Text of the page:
Declaring involves a few steps. First, complete the declaration worksheet for your major or minor. Remember that this form is simply a way to begin the conversation with your advisor and that you will not be bound to any electives that you initially choose. Next, meet with your advisor, discuss, and agree on a potential plan. When the declaration worksheet is complete, you can then declare on Axess. Finally, you must submit the approved declaration worksheet to the Undergraduate Student Services Officer for the DLCL.
The Slavic program is flexible in that its programs may also be combined with the programs in Russian, East European and Eurasian history, Jewish Studies, Film Studies (Russian and East-European film), modern Russian theater, International Relations, Stanford’s Overseas Studies, the Special Languages Program, and the Honors Program in Interdisciplinary Studies in Humanities.
Stanford students are in a privileged position in relation to Russian and, more broadly, East European and Eurasian Studies, because of Stanford's tremendous faculty resources that are without peer in the US. The Green Library and the Hoover Institution libraries and archives possess the premiere Russian and East European collections, which our undergraduates and graduate students use in their research.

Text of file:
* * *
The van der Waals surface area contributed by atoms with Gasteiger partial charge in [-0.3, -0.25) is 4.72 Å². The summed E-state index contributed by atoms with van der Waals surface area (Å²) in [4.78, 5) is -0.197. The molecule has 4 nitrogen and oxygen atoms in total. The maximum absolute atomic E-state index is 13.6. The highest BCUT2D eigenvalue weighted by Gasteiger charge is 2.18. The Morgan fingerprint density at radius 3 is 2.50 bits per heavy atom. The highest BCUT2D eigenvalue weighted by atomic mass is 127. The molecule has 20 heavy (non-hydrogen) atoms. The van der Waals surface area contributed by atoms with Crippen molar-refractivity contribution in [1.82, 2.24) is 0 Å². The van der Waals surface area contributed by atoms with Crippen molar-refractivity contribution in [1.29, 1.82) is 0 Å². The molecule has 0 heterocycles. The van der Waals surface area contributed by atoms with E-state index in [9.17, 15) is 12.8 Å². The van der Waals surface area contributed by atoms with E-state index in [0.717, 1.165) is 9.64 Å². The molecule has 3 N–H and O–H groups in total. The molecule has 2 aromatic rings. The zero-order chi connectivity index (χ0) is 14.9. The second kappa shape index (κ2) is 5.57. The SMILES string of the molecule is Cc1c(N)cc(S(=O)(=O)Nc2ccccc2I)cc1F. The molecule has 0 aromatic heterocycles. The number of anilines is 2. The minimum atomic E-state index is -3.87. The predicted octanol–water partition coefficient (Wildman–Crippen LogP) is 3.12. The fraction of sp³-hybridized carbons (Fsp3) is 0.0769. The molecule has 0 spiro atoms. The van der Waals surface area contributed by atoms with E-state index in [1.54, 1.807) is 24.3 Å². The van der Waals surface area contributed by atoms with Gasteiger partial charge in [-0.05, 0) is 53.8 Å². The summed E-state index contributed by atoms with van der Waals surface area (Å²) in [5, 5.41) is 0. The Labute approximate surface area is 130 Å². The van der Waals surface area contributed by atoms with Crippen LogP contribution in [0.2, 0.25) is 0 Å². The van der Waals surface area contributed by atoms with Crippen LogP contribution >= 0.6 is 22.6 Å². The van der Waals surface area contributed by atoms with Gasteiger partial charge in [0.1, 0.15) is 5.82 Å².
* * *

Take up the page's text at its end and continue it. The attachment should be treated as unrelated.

The At Home Abroad House, 574 Governor’s Avenue, is an undergraduate residence for upper-class students devoted to developing an awareness and understanding of global languages and cultures, including Slavic. It hosts visiting representatives of Slavic intellectual, artistic, and political life, and offers a language table that gives residents an opportunity to practice their Slavic skills outside of class in a casual setting. Activities of the At Home Abroad House include dinners and conversations with faculty, artists, and scholars from around the world, seminars on timely, international issues featuring special guest speakers, cooking classes, screenings of films and documentaries, resident-led events and activities that promote language and cultural exchange, and off-campus excursions to museums, historic sites, arts and culture events, restaurants, and more. The assignment is made through the regular undergraduate housing draw.